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Bramberi Berry Farm

On a recent bright spring day, I visited Bramberi Farm in Lumpkin County, Georgia.  My gracious tour guide was co-owner Ann Seigies.  Bramberi Farm is an organic berry farm owned, developed, and operated by Joern and Ann Seigies since 2014.  Both brought to the adventure extensive education and experience in sustainable agriculture and horticulture.  Ann is a graduate of University of Georgia and Cornell University with degrees in horticulture and has worked in the fields of production orchard, botanical gardens, and community gardens.  Joern’s background includes livestock handling, sustainable environmental management, and business.  Ann and Joern both worked as development practitioners in developing nations and lived in various sections of the U.S. before settling in our area to cultivate their own farm.

Seeing the extent of the enterprise, I couldn’t help being impressed by the couple’s ambition,  energy, and dedication.  1200 raspberry, 125 blueberry, 350 blackberry, and 500 strawberry plants comprise just a portion of their plantation.  Add rhubarb, elderberries, Jerusalem artichokes, numerous other crops, flowers, and a collection of farm animals, plus the ordinary tasks of running any business (such as marketing, record-keeping, purchasing, etc.) and think of just two people managing all this alone!  Pretty amazing, aren’t they?

Hoop houses protect raspberries from excessive rain and sun.

As we walked about the grounds, Ann frequently paused to pull weeds or check for and manually eliminate destructive insects on the plants.  Farming without chemicals is obviously much more labor-intensive than conventional farming, but the Seigieses must consider it well worth the effort to avoid spraying poisonous pesticides and herbicides on our food.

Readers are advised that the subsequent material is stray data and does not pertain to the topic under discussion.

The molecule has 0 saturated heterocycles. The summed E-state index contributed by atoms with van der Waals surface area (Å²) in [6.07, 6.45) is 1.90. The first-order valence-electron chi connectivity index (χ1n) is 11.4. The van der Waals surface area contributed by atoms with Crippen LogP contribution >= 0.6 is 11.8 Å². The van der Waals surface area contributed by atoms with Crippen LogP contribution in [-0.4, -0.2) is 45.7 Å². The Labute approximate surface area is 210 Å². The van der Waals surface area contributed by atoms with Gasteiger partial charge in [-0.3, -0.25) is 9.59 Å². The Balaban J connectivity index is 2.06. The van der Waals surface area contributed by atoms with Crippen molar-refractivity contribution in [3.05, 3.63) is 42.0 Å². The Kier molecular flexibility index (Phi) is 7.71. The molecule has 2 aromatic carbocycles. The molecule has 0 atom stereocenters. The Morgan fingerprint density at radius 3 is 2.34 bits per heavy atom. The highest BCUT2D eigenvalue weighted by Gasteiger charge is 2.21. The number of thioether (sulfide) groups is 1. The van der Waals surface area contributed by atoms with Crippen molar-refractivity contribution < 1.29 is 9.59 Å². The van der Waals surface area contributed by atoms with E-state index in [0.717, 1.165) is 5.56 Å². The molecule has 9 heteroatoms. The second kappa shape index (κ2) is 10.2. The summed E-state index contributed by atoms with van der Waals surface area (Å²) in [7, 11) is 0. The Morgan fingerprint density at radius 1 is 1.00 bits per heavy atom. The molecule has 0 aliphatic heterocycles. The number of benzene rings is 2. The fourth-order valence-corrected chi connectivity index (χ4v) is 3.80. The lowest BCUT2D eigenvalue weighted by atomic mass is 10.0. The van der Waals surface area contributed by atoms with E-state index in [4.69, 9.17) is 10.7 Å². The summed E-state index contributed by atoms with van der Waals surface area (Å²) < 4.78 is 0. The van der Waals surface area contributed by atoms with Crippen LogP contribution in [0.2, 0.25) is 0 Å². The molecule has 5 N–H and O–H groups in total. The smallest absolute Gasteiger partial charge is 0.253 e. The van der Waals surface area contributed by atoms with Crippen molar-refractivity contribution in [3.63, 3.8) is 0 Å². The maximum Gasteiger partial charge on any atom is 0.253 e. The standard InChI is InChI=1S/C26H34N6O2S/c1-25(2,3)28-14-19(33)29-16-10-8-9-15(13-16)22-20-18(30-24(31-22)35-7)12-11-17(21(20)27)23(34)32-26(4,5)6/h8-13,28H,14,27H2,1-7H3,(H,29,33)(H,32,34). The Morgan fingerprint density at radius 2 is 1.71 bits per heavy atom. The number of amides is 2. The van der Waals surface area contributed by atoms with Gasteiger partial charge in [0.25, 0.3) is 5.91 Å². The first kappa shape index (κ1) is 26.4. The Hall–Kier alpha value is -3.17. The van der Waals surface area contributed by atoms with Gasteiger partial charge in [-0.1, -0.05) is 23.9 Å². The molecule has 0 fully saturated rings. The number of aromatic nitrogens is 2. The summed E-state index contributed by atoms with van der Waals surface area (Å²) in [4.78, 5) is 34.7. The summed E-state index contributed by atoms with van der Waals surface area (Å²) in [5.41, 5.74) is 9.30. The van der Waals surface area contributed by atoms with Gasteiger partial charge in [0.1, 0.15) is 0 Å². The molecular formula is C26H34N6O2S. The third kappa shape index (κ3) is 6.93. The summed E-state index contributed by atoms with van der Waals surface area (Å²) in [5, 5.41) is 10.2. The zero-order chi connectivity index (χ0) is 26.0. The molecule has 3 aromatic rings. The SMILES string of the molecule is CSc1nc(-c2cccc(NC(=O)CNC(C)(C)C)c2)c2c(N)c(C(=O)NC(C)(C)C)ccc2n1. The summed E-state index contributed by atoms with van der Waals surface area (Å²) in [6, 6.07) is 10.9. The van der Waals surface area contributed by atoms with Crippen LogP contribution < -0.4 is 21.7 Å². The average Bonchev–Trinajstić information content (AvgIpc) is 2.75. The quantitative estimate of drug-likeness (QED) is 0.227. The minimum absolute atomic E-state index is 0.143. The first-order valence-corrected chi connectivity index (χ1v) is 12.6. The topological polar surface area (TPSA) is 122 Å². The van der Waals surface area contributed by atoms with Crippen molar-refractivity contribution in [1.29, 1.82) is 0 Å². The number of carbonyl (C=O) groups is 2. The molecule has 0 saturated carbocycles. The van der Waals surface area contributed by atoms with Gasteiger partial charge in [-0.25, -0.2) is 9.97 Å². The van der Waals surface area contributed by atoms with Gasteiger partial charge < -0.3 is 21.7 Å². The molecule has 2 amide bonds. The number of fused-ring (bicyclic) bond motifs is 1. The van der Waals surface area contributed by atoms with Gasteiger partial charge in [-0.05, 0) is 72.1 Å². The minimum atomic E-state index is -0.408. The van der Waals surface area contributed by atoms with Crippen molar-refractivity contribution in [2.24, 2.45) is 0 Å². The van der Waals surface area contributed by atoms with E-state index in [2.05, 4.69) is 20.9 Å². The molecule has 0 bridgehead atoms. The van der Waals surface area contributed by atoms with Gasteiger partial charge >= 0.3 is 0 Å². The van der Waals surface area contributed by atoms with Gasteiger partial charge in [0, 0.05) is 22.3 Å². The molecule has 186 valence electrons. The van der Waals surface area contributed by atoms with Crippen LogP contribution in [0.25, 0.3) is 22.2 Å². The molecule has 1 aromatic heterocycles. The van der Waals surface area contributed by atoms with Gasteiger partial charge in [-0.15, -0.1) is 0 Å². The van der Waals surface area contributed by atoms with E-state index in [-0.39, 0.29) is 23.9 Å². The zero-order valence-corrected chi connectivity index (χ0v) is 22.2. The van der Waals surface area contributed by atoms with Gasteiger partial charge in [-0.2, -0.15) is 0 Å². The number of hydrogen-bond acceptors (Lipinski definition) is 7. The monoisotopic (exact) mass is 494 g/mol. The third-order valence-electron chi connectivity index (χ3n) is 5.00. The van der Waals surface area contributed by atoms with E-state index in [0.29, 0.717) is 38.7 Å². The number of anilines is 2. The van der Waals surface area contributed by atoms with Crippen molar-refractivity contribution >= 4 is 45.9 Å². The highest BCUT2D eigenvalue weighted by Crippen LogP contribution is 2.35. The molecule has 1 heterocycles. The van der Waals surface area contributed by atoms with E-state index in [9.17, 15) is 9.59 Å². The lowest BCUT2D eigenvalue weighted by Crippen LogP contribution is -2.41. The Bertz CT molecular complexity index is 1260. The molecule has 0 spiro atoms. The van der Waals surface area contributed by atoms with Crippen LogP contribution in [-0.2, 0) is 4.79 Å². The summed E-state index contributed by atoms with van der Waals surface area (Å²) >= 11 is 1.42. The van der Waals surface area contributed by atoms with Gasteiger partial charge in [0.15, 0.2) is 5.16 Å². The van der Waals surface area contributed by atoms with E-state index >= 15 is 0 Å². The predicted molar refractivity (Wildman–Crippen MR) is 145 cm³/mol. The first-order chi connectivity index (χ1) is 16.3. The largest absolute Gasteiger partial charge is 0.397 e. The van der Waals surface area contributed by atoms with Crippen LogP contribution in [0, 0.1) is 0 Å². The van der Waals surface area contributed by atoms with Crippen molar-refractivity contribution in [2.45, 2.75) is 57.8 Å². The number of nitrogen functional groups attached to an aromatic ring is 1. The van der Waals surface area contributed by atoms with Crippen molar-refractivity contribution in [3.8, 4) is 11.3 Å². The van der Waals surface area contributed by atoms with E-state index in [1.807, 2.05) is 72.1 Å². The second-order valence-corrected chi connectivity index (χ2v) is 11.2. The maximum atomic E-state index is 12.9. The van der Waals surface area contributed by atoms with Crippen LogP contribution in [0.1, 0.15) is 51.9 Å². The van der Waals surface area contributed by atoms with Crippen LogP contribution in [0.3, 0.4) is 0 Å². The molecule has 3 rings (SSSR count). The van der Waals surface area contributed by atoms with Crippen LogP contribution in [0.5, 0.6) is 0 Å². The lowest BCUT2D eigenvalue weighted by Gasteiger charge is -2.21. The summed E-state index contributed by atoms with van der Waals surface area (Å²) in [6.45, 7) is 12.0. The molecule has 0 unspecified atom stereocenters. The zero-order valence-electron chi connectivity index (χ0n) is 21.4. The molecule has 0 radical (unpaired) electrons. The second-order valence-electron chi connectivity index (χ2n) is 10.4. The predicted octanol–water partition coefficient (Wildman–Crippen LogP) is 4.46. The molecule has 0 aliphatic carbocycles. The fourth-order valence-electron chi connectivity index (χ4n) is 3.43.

Stinkbugs are eradicated the low-tech way—crunch!

And the farm was clearly thriving under their care.  The berry plants were laden with ripe and ripening fruit, and blossoms promised more to come.

Like many farmers and gardeners, Ann & Joern like experimenting with less-common produce, such as sunchokes, tayberries (cross between raspberry and blackberry), and kiwi berries.  Who knows?  Maybe someday these and other novelties will be popular in local farmers’ markets.

Kiwi berries resemble tiny, smooth kiwi fruits.

Ann generously shared with me some of the natural techniques Bramberi Farms employs to cultivate healthy plants bearing delicious and nourishing fruit and I will pass these methods on to you in a future post.  Meanwhile, visit the Bramberi Farms website, https://www.bramberifarm.com/, for an entertaining and informative blog, engaging photos of the farm’s plants and animals, berry recipes, and more.

Order your berries online!! through Northeast Georgia Locally Grown.

 

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